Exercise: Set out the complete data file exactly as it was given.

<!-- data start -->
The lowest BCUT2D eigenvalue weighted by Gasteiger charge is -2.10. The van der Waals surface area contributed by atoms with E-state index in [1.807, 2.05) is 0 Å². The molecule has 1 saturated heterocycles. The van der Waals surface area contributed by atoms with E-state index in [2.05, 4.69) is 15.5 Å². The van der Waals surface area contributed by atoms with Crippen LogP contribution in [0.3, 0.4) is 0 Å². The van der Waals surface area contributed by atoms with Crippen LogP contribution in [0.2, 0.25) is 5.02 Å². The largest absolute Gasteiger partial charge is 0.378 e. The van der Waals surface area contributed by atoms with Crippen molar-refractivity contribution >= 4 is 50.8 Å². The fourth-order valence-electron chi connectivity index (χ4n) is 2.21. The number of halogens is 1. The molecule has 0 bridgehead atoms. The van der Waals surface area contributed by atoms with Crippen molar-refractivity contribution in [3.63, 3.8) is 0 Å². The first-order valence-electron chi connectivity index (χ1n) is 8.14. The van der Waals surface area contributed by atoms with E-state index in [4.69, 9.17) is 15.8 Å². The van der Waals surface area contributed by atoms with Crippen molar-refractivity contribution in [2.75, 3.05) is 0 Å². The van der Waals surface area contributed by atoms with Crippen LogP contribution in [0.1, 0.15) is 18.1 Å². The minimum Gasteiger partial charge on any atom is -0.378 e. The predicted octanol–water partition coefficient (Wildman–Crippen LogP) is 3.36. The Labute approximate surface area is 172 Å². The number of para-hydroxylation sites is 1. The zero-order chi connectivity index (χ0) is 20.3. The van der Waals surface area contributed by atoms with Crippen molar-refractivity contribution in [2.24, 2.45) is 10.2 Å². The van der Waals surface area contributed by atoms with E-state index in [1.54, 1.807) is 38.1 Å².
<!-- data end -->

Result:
The lowest BCUT2D eigenvalue weighted by Gasteiger charge is -2.10. The van der Waals surface area contributed by atoms with E-state index in [1.807, 2.05) is 0 Å². The molecule has 1 saturated heterocycles. The van der Waals surface area contributed by atoms with E-state index in [2.05, 4.69) is 15.5 Å². The van der Waals surface area contributed by atoms with Crippen LogP contribution in [0.3, 0.4) is 0 Å². The van der Waals surface area contributed by atoms with Crippen LogP contribution in [0.2, 0.25) is 5.02 Å². The largest absolute Gasteiger partial charge is 0.378 e. The van der Waals surface area contributed by atoms with Crippen molar-refractivity contribution >= 4 is 50.8 Å². The fourth-order valence-electron chi connectivity index (χ4n) is 2.21. The number of halogens is 1. The molecule has 0 bridgehead atoms. The van der Waals surface area contributed by atoms with Crippen molar-refractivity contribution in [3.63, 3.8) is 0 Å². The first-order valence-electron chi connectivity index (χ1n) is 8.14. The van der Waals surface area contributed by atoms with E-state index in [4.69, 9.17) is 15.8 Å². The van der Waals surface area contributed by atoms with Crippen molar-refractivity contribution in [2.75, 3.05) is 0 Å². The van der Waals surface area contributed by atoms with Crippen LogP contribution in [0.1, 0.15) is 18.1 Å². The minimum Gasteiger partial charge on any atom is -0.378 e. The predicted octanol–water partition coefficient (Wildman–Crippen LogP) is 3.36. The Labute approximate surface area is 172 Å². The number of para-hydroxylation sites is 1. The zero-order chi connectivity index (χ0) is 20.3. The van der Waals surface area contributed by atoms with Crippen molar-refractivity contribution in [2.24, 2.45) is 10.2 Å². The van der Waals surface area contributed by atoms with E-state index in [1.54, 1.807) is 38.1 Å².